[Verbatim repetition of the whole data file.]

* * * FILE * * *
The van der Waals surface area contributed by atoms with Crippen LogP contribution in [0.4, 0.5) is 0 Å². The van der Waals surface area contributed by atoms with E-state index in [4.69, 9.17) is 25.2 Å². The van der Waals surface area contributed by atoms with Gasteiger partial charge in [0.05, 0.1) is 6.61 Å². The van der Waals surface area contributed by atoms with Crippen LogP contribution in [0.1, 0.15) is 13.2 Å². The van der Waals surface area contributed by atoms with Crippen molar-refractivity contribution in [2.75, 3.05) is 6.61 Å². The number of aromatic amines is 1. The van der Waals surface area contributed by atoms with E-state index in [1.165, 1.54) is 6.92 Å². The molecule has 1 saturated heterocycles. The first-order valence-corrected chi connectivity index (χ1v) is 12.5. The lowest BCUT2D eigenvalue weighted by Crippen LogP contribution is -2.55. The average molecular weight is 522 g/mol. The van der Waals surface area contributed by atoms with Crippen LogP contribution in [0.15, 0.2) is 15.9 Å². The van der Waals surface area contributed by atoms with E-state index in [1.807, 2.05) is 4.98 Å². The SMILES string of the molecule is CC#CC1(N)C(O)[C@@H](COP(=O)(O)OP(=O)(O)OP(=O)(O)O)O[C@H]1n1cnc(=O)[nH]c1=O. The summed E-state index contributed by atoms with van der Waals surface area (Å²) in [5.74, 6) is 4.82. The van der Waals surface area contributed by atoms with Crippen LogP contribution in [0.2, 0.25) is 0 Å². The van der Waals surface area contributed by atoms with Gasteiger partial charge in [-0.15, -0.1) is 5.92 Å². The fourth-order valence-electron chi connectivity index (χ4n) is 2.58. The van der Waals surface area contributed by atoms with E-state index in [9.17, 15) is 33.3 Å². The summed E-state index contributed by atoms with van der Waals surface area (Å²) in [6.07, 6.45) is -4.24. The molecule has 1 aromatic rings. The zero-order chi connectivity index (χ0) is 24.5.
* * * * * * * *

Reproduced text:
The van der Waals surface area contributed by atoms with Crippen LogP contribution in [0.4, 0.5) is 0 Å². The van der Waals surface area contributed by atoms with E-state index in [4.69, 9.17) is 25.2 Å². The van der Waals surface area contributed by atoms with Gasteiger partial charge in [0.05, 0.1) is 6.61 Å². The van der Waals surface area contributed by atoms with Crippen LogP contribution in [0.1, 0.15) is 13.2 Å². The van der Waals surface area contributed by atoms with Crippen molar-refractivity contribution in [2.75, 3.05) is 6.61 Å². The number of aromatic amines is 1. The van der Waals surface area contributed by atoms with E-state index in [1.165, 1.54) is 6.92 Å². The molecule has 1 saturated heterocycles. The first-order valence-corrected chi connectivity index (χ1v) is 12.5. The lowest BCUT2D eigenvalue weighted by Crippen LogP contribution is -2.55. The average molecular weight is 522 g/mol. The van der Waals surface area contributed by atoms with Crippen LogP contribution in [0.15, 0.2) is 15.9 Å². The van der Waals surface area contributed by atoms with E-state index in [1.807, 2.05) is 4.98 Å². The SMILES string of the molecule is CC#CC1(N)C(O)[C@@H](COP(=O)(O)OP(=O)(O)OP(=O)(O)O)O[C@H]1n1cnc(=O)[nH]c1=O. The summed E-state index contributed by atoms with van der Waals surface area (Å²) in [5.74, 6) is 4.82. The van der Waals surface area contributed by atoms with Crippen LogP contribution in [0.2, 0.25) is 0 Å². The van der Waals surface area contributed by atoms with Gasteiger partial charge in [-0.15, -0.1) is 5.92 Å². The fourth-order valence-electron chi connectivity index (χ4n) is 2.58. The van der Waals surface area contributed by atoms with E-state index in [9.17, 15) is 33.3 Å². The summed E-state index contributed by atoms with van der Waals surface area (Å²) in [6.07, 6.45) is -4.24. The molecule has 1 aromatic rings. The zero-order chi connectivity index (χ0) is 24.5.